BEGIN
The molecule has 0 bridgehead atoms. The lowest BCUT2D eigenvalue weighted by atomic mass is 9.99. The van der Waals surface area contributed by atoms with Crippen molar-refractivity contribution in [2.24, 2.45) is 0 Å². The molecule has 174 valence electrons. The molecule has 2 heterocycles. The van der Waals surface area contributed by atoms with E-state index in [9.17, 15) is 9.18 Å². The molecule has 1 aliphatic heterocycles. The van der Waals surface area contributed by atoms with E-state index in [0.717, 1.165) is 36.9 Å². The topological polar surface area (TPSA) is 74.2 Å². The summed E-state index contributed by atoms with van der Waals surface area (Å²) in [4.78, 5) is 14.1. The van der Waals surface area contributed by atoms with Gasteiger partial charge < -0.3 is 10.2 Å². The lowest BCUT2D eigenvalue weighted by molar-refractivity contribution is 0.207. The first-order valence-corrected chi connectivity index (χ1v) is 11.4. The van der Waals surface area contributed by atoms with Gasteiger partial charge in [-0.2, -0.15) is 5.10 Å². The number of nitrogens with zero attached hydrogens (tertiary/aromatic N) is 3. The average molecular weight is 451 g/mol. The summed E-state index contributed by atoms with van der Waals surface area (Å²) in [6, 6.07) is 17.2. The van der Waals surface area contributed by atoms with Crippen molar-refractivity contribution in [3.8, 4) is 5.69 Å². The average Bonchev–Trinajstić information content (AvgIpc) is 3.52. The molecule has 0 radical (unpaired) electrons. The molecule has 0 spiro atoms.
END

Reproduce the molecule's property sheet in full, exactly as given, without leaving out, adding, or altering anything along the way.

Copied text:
The molecule has 0 bridgehead atoms. The lowest BCUT2D eigenvalue weighted by atomic mass is 9.99. The van der Waals surface area contributed by atoms with Crippen molar-refractivity contribution in [2.24, 2.45) is 0 Å². The molecule has 174 valence electrons. The molecule has 2 heterocycles. The van der Waals surface area contributed by atoms with E-state index in [9.17, 15) is 9.18 Å². The molecule has 1 aliphatic heterocycles. The van der Waals surface area contributed by atoms with E-state index in [0.717, 1.165) is 36.9 Å². The topological polar surface area (TPSA) is 74.2 Å². The summed E-state index contributed by atoms with van der Waals surface area (Å²) in [4.78, 5) is 14.1. The van der Waals surface area contributed by atoms with Gasteiger partial charge < -0.3 is 10.2 Å². The lowest BCUT2D eigenvalue weighted by molar-refractivity contribution is 0.207. The first-order valence-corrected chi connectivity index (χ1v) is 11.4. The van der Waals surface area contributed by atoms with Gasteiger partial charge in [-0.2, -0.15) is 5.10 Å². The number of nitrogens with zero attached hydrogens (tertiary/aromatic N) is 3. The average molecular weight is 451 g/mol. The summed E-state index contributed by atoms with van der Waals surface area (Å²) in [6, 6.07) is 17.2. The van der Waals surface area contributed by atoms with Crippen molar-refractivity contribution in [3.8, 4) is 5.69 Å². The average Bonchev–Trinajstić information content (AvgIpc) is 3.52. The molecule has 0 radical (unpaired) electrons. The molecule has 0 spiro atoms.